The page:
Clearing the Ground: The Rational Animal and the Moral Animal

Human beings have long been described as the rational animal.  It is an evolutionary possibility that the description is accurate.

None of the beliefs we acquire throughout our lives is a biological adaptation.  What is an adaptation is the ability to acquire beliefs.  In order for the latter to be an adaptation, the kind of beliefs that we are biologically programmed to acquire must be those that are advantageous (in that they enable us to increase our genetic legacy by making us more viable or more fertile).  But it is frequently impossible to distinguish advantageous from disadvantageous beliefs at the time of acquisition.  Their effects on our genetic legacy become apparent only when we have occasion to act on them in entirely different circumstances and at a later time, and they do not always become apparent even then.  Therefore, we need a property to act as a proxy for advantageousness.  The only plausible candidate for such a proxy is truth qua correspondence.  Advantageousness is the ultimate goal but truth is the proximate goal.  As truth-seekers, we rely on evidence for and against propositions, and on the logical relations between them.  This reliance on evidence and logic is what it is to be rational.

Our naturally selected capacity for rationality is like our immune system in many respects.  That we have an immune system does not entail that we never become ill, that we never encounter illnesses to which we have no immunity, that we cannot suffer accidents, or that there are no auto-immune disorders.  Likewise, our reasoning may be imperfect in a variety of ways.  There is variation in immune systems.  Likewise, there is variation in our capacity to reason.  The fact that we have an immune system does not entail that we cannot do more to maintain our health.  The fact that we have a natural capacity to reason does not entail that we cannot improve it in various ways.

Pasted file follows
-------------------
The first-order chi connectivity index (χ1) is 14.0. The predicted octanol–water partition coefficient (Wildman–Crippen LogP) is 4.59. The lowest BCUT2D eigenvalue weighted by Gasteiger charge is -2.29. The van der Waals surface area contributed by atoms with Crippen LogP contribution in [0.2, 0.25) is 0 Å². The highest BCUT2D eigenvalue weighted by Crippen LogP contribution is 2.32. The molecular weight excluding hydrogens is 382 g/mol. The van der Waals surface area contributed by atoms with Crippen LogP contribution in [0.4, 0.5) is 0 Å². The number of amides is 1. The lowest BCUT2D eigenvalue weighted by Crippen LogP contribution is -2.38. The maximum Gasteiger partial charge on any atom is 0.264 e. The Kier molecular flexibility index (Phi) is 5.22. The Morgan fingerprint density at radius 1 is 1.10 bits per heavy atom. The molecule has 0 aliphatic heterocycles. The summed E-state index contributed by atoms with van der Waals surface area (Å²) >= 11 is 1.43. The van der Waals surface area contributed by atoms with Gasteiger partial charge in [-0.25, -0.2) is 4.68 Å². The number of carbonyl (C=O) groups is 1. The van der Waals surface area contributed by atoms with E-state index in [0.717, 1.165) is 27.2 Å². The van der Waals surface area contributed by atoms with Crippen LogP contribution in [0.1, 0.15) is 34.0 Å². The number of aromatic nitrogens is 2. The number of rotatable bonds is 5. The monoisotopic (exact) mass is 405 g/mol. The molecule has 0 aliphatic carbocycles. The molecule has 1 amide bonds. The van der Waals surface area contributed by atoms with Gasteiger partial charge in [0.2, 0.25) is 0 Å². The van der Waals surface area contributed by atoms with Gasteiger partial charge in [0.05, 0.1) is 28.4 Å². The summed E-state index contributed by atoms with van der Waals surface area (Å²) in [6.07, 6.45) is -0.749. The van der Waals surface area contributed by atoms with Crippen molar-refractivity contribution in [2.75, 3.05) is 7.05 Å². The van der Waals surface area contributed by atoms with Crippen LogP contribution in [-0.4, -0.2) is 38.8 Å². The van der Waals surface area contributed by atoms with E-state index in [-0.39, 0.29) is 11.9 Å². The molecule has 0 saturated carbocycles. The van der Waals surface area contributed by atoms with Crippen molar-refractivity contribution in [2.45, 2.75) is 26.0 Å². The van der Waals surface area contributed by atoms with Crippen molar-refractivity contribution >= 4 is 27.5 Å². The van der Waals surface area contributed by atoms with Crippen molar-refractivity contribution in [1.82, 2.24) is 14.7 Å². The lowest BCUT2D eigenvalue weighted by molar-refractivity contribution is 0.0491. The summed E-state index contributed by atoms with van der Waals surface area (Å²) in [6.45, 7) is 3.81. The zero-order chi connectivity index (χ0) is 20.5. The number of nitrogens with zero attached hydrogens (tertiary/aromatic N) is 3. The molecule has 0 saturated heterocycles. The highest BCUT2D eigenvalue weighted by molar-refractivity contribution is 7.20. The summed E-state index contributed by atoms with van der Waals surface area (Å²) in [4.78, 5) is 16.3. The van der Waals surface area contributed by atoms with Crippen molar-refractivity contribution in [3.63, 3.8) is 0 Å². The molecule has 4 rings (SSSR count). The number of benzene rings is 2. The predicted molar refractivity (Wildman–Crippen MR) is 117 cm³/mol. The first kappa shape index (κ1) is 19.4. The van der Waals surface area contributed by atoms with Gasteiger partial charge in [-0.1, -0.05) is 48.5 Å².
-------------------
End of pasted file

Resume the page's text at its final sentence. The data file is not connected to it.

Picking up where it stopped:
It does not follow that all beliefs have to be acquired beliefs, that is, products of our naturally selected capacity to acquire beliefs.  It is possible that some beliefs are themselves adaptations. If they are themselves adaptations, they are advantageous, full stop, and it is unnecessary to rely on a proxy.  If they are advantageous, full stop, it does not matter if they are false.  There will still be selection for them once they have arisen.

The theory to be presented here, evolutionary intuitionism, is based on just such a naturally selected belief.  We have not acquired it in response to evidence that it is true.  The naturally selected belief can be expressed as “I am of value, full stop.”  It is this belief that is, ultimately, the basis of morality.

A human being is both a rational animal and a moral animal.  A human being is not a moral animal because he is a rational animal.  Nevertheless, the way to become a morally better human being is by becoming more rational, as we shall see.

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